One of the first steppingstones for the documentary’s production came in the form of “CUT/PASTE/GROW: Science at Play,” an exhibition held by Genspace, a prominent New York City community lab, featuring some of the most prominent bio-artists in the field.

After compiling hours of footage, transcribing each interview and categorizing the content by topic, the duo began producing episodes, each with its own distinct theme.

Tsang said they had only one rule: Each episode had to feature at least one bio-artist and one member of the DIY biology community.

“I just wanted to make them aware of each other and say, ‘Hey, you guys exist,’” Tsang said. “They’re both trying to do the same thing, to establish a new dialogue between the public and biotechnology. They just go about it different ways.”

With the vastly different experiences offered, Tsang said each interview was personalized – and often freestyled – to suit the source.

One question, however, made its way into each interview: Why is it important to be bioliterate?

For Tsang, the answer involves much more than just the science of it.

Bioliteracy, Tsang said, means understanding the basics of biology, organisms and the biotechnology we consume, but also about the implications of biotechnology in our lives.

“There are so many layers to biotechnology we need to be aware of, it’s inescapable,” Tsang said. “It’s really important that we start the conversation about who’s getting access to this technology, who’s voting on it, who’s funding it and the motivations behind it.”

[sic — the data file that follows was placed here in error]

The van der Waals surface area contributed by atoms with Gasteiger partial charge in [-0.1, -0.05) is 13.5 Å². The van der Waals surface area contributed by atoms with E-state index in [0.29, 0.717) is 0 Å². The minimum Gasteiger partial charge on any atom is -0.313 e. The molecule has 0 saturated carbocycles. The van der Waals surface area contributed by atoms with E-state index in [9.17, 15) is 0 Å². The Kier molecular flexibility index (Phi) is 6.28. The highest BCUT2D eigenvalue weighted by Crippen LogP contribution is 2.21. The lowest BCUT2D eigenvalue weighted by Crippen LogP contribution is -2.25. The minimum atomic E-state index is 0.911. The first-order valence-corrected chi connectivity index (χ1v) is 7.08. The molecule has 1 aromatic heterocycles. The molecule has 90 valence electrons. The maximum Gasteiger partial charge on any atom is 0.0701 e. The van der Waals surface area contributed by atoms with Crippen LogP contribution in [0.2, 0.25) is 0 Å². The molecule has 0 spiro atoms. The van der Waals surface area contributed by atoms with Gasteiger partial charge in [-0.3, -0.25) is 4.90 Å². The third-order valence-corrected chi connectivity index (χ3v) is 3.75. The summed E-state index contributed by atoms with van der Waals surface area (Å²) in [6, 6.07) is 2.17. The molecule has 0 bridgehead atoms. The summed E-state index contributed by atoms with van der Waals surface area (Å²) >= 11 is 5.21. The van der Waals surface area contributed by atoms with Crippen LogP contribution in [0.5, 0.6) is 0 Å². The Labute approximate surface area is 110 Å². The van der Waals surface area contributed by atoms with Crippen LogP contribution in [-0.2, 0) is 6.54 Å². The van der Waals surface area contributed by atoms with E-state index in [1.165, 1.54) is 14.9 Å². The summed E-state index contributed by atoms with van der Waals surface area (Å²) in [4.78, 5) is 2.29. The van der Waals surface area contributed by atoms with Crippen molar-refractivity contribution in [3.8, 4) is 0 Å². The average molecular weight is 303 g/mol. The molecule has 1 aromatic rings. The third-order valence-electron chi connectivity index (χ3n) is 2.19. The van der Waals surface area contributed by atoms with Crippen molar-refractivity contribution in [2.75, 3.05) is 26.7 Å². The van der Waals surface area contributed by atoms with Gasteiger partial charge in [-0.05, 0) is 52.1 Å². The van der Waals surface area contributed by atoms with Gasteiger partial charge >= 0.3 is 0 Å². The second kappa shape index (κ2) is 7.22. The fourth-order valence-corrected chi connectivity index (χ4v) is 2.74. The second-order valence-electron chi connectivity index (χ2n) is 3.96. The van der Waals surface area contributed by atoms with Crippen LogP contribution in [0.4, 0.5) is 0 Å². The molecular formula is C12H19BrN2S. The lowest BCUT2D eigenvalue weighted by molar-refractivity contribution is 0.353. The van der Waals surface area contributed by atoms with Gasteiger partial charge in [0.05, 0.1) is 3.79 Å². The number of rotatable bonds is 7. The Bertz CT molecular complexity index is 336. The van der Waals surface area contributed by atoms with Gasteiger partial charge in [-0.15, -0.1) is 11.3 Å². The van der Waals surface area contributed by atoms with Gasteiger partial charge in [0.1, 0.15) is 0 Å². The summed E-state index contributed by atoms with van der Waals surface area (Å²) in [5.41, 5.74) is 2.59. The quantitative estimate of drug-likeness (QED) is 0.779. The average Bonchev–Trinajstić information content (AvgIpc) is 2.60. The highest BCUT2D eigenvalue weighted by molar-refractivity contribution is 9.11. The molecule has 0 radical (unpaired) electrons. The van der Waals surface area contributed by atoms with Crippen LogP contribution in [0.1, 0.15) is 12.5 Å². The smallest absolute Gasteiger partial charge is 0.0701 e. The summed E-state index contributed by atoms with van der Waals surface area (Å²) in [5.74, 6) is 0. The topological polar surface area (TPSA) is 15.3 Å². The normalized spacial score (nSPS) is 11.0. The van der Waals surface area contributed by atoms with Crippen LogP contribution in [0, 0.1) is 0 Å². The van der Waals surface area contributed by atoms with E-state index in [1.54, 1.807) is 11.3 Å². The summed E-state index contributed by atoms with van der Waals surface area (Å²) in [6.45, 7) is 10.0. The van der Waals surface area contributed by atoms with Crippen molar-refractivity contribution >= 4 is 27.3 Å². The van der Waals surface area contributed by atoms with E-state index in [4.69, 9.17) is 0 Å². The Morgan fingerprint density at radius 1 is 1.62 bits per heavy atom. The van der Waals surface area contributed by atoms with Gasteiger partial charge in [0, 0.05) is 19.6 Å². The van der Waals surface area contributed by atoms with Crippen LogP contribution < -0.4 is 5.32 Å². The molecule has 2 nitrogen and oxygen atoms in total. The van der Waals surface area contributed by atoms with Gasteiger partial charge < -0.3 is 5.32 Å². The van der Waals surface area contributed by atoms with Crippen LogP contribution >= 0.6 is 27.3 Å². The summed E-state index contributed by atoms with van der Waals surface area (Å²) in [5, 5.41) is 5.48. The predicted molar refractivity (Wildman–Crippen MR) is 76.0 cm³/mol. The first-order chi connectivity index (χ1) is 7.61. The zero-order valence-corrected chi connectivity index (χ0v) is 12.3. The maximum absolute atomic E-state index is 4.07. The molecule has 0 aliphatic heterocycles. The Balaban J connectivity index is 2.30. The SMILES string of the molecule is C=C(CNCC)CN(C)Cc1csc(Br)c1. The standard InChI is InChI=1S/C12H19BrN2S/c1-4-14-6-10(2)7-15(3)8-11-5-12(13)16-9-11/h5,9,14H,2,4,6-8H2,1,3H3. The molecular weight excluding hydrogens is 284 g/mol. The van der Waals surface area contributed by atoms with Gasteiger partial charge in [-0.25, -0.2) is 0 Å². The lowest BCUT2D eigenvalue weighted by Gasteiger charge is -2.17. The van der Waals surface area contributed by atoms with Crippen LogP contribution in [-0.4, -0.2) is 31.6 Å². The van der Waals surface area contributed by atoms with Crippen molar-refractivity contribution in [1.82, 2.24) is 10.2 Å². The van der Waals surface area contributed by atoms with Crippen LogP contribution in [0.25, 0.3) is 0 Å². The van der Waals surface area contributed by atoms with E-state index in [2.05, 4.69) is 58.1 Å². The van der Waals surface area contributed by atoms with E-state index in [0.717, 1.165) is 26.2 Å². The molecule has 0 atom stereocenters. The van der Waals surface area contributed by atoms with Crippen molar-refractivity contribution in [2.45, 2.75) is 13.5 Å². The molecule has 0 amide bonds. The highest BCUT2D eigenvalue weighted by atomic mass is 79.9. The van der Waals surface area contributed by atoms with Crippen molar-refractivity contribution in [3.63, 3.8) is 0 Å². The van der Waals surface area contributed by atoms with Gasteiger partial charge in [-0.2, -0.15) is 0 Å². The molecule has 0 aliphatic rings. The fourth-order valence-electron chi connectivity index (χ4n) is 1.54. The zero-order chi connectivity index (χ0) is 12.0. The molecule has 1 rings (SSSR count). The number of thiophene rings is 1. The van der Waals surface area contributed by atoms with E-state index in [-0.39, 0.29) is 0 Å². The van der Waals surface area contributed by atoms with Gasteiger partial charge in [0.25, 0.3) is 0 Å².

Tsang said this understanding is crucial, because those most affected by biotechnology aren’t hidden behind restricted laboratory doors or factories: they’re everywhere. They’re the ones voting on policies, funding universities and consuming biotechnology every day without giving it a second thought.

With this comes a responsibility to be literate and understand what we’re consuming, as well as the implications of our relationship with biotechnology. “With things like (biotechnology) and genetic modification, there are a lot of questions worth asking, and it’s OK to be afraid of it, it’s OK to ask questions about it,” Welmond said. “But it’s also important to (learn) about it to ask the right questions.”